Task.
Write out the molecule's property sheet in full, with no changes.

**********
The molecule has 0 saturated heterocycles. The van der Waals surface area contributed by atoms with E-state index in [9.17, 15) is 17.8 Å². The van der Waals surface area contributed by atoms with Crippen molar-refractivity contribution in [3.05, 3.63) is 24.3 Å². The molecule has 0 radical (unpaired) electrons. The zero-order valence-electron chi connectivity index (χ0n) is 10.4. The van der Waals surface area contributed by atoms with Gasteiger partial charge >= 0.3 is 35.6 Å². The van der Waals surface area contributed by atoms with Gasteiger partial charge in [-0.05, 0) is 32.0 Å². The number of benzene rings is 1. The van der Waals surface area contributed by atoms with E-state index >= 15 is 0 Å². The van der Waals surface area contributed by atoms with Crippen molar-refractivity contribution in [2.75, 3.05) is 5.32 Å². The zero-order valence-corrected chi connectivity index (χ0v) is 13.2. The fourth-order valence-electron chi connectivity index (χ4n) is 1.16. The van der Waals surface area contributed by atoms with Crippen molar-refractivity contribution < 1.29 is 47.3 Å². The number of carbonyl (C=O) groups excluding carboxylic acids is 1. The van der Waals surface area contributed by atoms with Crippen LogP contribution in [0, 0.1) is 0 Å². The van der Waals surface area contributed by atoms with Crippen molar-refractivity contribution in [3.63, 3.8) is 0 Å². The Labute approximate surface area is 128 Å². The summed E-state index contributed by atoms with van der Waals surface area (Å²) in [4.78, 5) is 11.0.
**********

The molecule has 0 saturated heterocycles. The van der Waals surface area contributed by atoms with E-state index in [9.17, 15) is 17.8 Å². The van der Waals surface area contributed by atoms with Crippen molar-refractivity contribution in [3.05, 3.63) is 24.3 Å². The molecule has 0 radical (unpaired) electrons. The zero-order valence-electron chi connectivity index (χ0n) is 10.4. The van der Waals surface area contributed by atoms with Gasteiger partial charge >= 0.3 is 35.6 Å². The van der Waals surface area contributed by atoms with Gasteiger partial charge in [-0.05, 0) is 32.0 Å². The number of benzene rings is 1. The van der Waals surface area contributed by atoms with E-state index >= 15 is 0 Å². The van der Waals surface area contributed by atoms with Crippen molar-refractivity contribution in [2.75, 3.05) is 5.32 Å². The zero-order valence-corrected chi connectivity index (χ0v) is 13.2. The fourth-order valence-electron chi connectivity index (χ4n) is 1.16. The van der Waals surface area contributed by atoms with Crippen molar-refractivity contribution < 1.29 is 47.3 Å². The number of carbonyl (C=O) groups excluding carboxylic acids is 1. The van der Waals surface area contributed by atoms with Crippen LogP contribution in [0, 0.1) is 0 Å². The van der Waals surface area contributed by atoms with Crippen molar-refractivity contribution in [3.63, 3.8) is 0 Å². The Labute approximate surface area is 128 Å². The summed E-state index contributed by atoms with van der Waals surface area (Å²) in [4.78, 5) is 11.0.